Jay Em Wyoming

Jay Em No. 11

Jay Em No. 11

Jay Em No. 11

Even ghosts need homes, don’t they? Disconcerting as it may be in a windblown, nearly deserted western town, this miniature house and its strange surroundings have drawn me back on several occasions as I try to understand the place they occupy in the world.

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Jay Em No. 10

Jay Em No. 10

Jay Em No. 10

I’ve spent a lot of time in Jay Em, Wyoming, and will continue to. My next project depends on it, in fact.

Named Jay Em for the first two initials of the founder of the ranch that became the town, James Moore, Lake Harris launched the community in the early 20th century (see Ghost Towns.net for a bit more on the town’s history, and the nomination form for its inclusion in the National Register of Historic Places). It was the last watering hole until travelers reached Lusk, 35 miles to the north through the vast, treeless High Plains of eastern Wyoming, but soon the growth of the automobile as the transportation method of choice was the proverbial “bullet in the temple” of the town–no need for watering holes. There are perhaps ten families still living in town, but it’s a long way to go for groceries, let alone anything else of necessity (even distant Lusk now struggles to survive). Oh, and the wind–the fierce Wyoming wind–ravages the town on a constant basis. It’s an assault of both population loss and the elements themselves.

But it’s beautiful, as is its surrounding landscape, and that is one of the reasons I’m so drawn to the town and its plight. There will be more to come from Jay Em in my portfolio. Be sure of it.

Jay Em No. 7

Jay Em No. 7

Jay Em No. 7

Lucky number seven. I thought it serendipitous that this image met such a number, considering its spiritual ancestry in the style of Paul Strand; while I never intended it to be such, the influences of one’s past often bubble up in the images of the present. Line, tone, shape and texture all held me captive in this spot for some time as I worked to visually tell a tale of a town.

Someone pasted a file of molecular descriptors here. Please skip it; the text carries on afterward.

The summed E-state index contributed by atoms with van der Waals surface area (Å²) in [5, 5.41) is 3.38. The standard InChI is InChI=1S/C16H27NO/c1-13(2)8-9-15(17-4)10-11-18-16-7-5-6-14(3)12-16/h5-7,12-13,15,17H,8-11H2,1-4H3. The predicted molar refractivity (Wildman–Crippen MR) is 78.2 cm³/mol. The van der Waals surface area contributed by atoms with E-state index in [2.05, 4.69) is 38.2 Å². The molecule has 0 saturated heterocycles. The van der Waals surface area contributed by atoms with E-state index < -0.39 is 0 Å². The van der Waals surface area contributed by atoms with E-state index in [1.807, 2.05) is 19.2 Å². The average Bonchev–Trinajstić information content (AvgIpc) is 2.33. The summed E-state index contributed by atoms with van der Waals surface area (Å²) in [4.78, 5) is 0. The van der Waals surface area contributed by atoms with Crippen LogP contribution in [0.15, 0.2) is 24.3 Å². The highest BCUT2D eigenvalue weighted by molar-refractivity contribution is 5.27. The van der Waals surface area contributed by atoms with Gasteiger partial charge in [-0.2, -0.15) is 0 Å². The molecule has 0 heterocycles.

Jay Em No. 6

Jay Em No. 6

Jay Em No. 6

My wife asked me once why I almost always titled images in only three ways: location, number, or untitled. It was a question I’d never confronted in terms of justification; why didn’t I use cool names or commentary as a title for an image?

I had to think for a while.

I eventually surmised it came down to feelings. Somehow, the locations and images were telling me these were the proper names, the ways in which they’d like to considered. Cindy Sherman once wrote, “The work was so intuitive for me, I didn’t know where it was coming from.” Sam Abell notes the images are smarter than we are–they may take years to come to life. If so many great photographers acknowledge the image has its own voice, that is only using me to vocalize that essence, than who am I to place judgment upon those ideas through the imposition of a frivolous title?

Thus, Jay Em No. 6.

Jay Em No. 5

Jay Em No. 5

Jay Em No. 5

It’s been nearly a year since I published a new image from one of my favorite lost towns of the West, Jay Em. I try to make it back at least once or twice each year, because I always find new images waiting for me in the recesses of its silent buildings. I’m going back again in July of this year, but in late May I made my first visit of 2013, and made a new set of images to tide me over for a few months. This is my favorite.

The PlainSky, Nebraskans Show: The Complete Works No. 21

Jay Em No. 1: PlainSky Nebraskans No. 21, 18" x 12" on Canson Infinity Velin Rag

Jay Em No. 1: PlainSky Nebraskans No. 21, 18″ x 12″ on Canson Infinity Velin Rag

No, despite being in a show called “PlainSky, Nebraskans,” this photograph was not made in the state. It’s a sister shot to “Ardmore,” an image that illustrates the alarming rate of depopulation that persists in much of the Great Plains, and while “Ardmore” is from South Dakota and just north of the Nebraska border, “Jay Em No. 1” is from just west of the state line into Wyoming, but suffered the same plight as Ardmore. It is now a ghost town, and while wandering the silent streets I found this image to alluring to resist with the bones of the trees in their withered organic forms against their ancestors wrought into an industrialized form, then utilized as the walls of a building that no longer hosts any life. The trees grasp skyward, the formal elements in the background of the photo in stark contrast, and reflected in the windows to the left are leaves that seem to taunt the barren branches below with false promises of bounty.